ArthroCare 50 radiofrequency wand (Austin, TX) (Fig 1). This will permit visualization during suture placement and knot tying. Next, a partially threaded, 8.25 11ecm cannula (Arthrex, Naples, FL) is inserted over a switching stick through the mid-anterior portal to allow for easier exchange of instruments and to eliminate the potential for formation of a soft-tissue bridge between the limbs of the suture. Creating a stitch in the capsule begins by ﬁrst passing a Crescent SutureLasso (Arthrex) loaded with a No. 2 FiberStick (Arthrex) through the cannula and through the medial capsular tissue (for repair of the descending capsulotomy) or through the distal capsular tissue (for repair of the transverse capsulotomy) (Fig 2A). The stitch is placed approximately 2 to 3 mm back from the capsular edge, although this distance can be increased based on a preoperative assessment of the patient’s capsular laxity and a need to tighten the capsule by plication. The camera is used to pinch the FiberStick against the femoral neck to secure the suture and prevent accidental pullout while the Crescent is removed. A KingFisher suture grasper (Arthrex) is then used through the cannula to retrieve the suture end. This completes half of the capsular stitch. The second half of the capsular stitch is created by passing a large-bore spinal needle (14 gauge 7 inches; Arthrex), loaded with a nitinol wire loop (Arthrex), through the skin and through either the lateral or the proximal capsule by means of a direct anterior approach to the hip. The spinal needle should pass through the capsule directly across from the previously placed FiberStick suture and, again, should be approximately 2 to 3 mm back from the capsular edge (Fig 2B). The wire loop is advanced (Fig 2C) and the needle is removed. A suture retriever (Arthrex) is used to retrieve the wire loop out through the cannula, and the FiberStick suture is then shuttled through the capsule and out through the skin (Fig 2D). Lastly, the suture retriever is again used through the cannula to retrieve the working end of the FiberStick. At this point, the FiberStick suture has been passed through both edges of the capsule, and both ends of the FiberStick exit the hip joint through the cannula. The suture is then tied with alternating half-hitches or an arthroscopic sliding knot (Fig 3). Additional capsular stitches are placed by the same technique. Although we used No. 2 FiberStick in the accompanying video presentation and the previous description, we have recently switched to No. 1 Vicryl (Ethicon, Cincinnati, OH), in favor of a dissolvable suture. The key points of arthroscopic capsular repair are reviewed in Table 1.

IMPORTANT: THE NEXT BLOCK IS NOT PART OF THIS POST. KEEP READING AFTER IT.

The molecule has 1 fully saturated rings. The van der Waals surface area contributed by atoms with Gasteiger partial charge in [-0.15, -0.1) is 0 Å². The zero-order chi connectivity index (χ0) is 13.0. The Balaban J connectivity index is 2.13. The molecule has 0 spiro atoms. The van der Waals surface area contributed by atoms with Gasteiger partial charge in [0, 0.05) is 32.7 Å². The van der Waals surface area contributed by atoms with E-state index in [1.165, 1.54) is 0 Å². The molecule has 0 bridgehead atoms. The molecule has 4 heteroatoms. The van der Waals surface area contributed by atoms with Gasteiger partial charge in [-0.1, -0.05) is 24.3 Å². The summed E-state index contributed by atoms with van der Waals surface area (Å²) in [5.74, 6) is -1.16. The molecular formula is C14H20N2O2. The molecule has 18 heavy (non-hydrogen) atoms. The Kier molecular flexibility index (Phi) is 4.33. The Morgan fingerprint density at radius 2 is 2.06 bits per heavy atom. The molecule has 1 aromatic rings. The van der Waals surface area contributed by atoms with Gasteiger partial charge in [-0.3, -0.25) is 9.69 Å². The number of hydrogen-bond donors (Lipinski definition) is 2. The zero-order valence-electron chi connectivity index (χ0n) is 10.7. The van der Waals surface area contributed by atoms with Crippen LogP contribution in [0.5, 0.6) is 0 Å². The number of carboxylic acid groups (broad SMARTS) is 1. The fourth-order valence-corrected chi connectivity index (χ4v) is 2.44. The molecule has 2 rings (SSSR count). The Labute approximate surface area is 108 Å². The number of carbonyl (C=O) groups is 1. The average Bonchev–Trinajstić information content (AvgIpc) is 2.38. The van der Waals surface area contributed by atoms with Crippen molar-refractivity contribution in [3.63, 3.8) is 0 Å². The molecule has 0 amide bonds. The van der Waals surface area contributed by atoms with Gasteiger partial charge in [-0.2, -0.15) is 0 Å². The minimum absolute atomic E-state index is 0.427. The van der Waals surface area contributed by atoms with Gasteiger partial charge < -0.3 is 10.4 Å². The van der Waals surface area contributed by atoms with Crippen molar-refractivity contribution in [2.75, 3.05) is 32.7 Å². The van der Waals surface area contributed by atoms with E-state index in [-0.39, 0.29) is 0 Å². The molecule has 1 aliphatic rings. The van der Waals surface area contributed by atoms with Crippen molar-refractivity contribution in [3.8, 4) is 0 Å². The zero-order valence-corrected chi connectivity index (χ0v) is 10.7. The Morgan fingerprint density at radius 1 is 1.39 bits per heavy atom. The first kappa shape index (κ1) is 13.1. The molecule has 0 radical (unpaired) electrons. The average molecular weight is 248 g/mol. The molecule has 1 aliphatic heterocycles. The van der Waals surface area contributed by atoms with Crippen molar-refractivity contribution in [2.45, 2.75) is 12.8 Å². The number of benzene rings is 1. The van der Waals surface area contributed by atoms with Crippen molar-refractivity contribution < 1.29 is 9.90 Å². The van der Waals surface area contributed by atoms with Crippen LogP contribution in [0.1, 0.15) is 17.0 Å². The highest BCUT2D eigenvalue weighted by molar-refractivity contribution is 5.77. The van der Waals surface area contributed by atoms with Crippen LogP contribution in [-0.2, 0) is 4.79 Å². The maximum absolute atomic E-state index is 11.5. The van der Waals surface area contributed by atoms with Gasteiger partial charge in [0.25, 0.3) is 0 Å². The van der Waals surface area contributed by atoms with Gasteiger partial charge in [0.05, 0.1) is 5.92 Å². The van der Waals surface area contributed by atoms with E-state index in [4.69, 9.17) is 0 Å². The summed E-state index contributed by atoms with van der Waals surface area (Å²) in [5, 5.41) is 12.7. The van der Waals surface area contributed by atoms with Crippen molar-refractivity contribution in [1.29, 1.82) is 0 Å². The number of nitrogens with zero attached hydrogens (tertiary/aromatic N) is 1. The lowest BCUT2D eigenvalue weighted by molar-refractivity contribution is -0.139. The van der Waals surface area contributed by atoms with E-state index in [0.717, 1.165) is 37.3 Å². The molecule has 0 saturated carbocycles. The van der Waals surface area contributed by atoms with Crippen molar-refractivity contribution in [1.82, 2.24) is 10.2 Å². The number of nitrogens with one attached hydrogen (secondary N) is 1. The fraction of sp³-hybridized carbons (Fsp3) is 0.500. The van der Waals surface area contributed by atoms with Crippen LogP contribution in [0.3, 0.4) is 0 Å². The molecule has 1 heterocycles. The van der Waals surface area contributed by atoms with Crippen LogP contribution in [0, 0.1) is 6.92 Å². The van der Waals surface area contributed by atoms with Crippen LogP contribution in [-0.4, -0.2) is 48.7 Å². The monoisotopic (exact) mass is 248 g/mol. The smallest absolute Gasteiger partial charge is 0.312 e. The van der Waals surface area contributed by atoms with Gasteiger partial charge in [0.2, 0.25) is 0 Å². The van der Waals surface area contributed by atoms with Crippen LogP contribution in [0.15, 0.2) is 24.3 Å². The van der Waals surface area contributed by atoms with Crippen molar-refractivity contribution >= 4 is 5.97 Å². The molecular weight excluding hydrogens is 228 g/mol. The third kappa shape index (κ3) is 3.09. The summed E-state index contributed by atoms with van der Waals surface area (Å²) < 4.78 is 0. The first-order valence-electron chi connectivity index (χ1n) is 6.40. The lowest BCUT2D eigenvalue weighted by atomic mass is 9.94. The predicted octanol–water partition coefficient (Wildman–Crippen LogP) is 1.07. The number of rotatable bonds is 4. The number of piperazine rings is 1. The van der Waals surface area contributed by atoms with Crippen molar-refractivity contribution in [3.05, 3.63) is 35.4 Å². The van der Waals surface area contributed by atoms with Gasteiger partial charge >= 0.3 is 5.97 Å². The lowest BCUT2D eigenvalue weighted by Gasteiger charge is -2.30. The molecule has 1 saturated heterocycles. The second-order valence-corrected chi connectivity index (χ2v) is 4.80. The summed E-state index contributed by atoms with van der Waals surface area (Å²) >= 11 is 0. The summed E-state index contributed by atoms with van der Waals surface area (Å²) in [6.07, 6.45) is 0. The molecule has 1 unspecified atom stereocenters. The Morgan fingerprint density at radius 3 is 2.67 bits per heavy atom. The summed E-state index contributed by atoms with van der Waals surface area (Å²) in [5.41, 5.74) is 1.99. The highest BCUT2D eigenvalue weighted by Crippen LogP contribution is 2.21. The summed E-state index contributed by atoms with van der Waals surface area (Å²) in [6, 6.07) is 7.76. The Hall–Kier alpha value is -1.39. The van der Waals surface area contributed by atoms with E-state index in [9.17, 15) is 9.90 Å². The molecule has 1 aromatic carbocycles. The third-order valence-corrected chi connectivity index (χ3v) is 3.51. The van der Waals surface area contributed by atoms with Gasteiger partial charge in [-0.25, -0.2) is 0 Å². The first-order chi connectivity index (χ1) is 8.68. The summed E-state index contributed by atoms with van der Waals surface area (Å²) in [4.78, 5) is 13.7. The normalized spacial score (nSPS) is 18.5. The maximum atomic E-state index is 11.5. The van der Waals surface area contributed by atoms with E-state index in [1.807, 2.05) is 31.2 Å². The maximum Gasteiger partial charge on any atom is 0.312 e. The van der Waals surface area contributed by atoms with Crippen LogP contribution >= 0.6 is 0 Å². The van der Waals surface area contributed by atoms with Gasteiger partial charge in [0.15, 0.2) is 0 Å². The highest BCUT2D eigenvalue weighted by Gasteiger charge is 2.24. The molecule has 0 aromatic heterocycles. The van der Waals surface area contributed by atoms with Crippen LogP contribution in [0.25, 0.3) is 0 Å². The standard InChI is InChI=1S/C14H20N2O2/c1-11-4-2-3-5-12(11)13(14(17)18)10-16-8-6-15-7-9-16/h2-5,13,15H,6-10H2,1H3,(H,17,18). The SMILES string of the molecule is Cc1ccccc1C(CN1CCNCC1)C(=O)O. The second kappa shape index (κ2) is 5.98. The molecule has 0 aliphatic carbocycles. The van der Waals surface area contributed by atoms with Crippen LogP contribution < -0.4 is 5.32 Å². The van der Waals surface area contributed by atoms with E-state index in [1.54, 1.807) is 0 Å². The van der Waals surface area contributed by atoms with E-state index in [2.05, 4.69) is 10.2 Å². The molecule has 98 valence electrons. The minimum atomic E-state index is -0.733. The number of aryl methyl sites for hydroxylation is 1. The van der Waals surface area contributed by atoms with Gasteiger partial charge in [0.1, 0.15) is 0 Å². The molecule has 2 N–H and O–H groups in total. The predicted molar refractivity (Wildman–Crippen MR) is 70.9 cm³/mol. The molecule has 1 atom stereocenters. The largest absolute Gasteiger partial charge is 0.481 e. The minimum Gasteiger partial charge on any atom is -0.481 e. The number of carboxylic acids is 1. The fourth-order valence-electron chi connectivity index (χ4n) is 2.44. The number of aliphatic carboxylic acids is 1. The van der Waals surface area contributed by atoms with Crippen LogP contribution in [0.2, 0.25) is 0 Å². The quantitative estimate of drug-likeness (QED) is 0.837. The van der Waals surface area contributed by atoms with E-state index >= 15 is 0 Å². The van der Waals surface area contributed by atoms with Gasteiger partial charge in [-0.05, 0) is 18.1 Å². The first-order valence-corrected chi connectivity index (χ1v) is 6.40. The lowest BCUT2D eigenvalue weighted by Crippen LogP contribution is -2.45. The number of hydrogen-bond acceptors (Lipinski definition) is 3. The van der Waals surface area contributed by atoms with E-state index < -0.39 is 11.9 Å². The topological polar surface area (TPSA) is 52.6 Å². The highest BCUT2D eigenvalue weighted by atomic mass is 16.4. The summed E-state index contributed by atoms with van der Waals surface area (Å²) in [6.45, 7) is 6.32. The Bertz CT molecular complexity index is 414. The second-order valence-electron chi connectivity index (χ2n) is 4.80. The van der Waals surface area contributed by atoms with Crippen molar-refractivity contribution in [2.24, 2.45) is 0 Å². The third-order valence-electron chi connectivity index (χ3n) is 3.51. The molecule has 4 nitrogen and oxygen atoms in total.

Discussion The role of capsular repair in the arthroscopic treatment of FAI is poorly deﬁned, and there is little clinical evidence to directly guide surgeon decision making.
ARTHROSCOPIC CAPSULAR REPAIR
Fig 2. Arthroscopic view of right hip through anterolateral portal. (A) A Crescent SutureLasso loaded with No. 2 FiberStick is being passed through the distal capsular tissue for repair of the interportal capsulotomy. (B) A large-bore spinal needle has been passed percutaneously into the hip and will pierce the proximal capsule directly across from the FiberStick suture already placed in the distal capsule. (C) A nitinol wire loop is advanced through the spinal needle. (D) The wire loop is used to shuttle the FiberStick suture through the proximal capsule. (Asterisk, distal capsule; plus sign, proximal capsule.)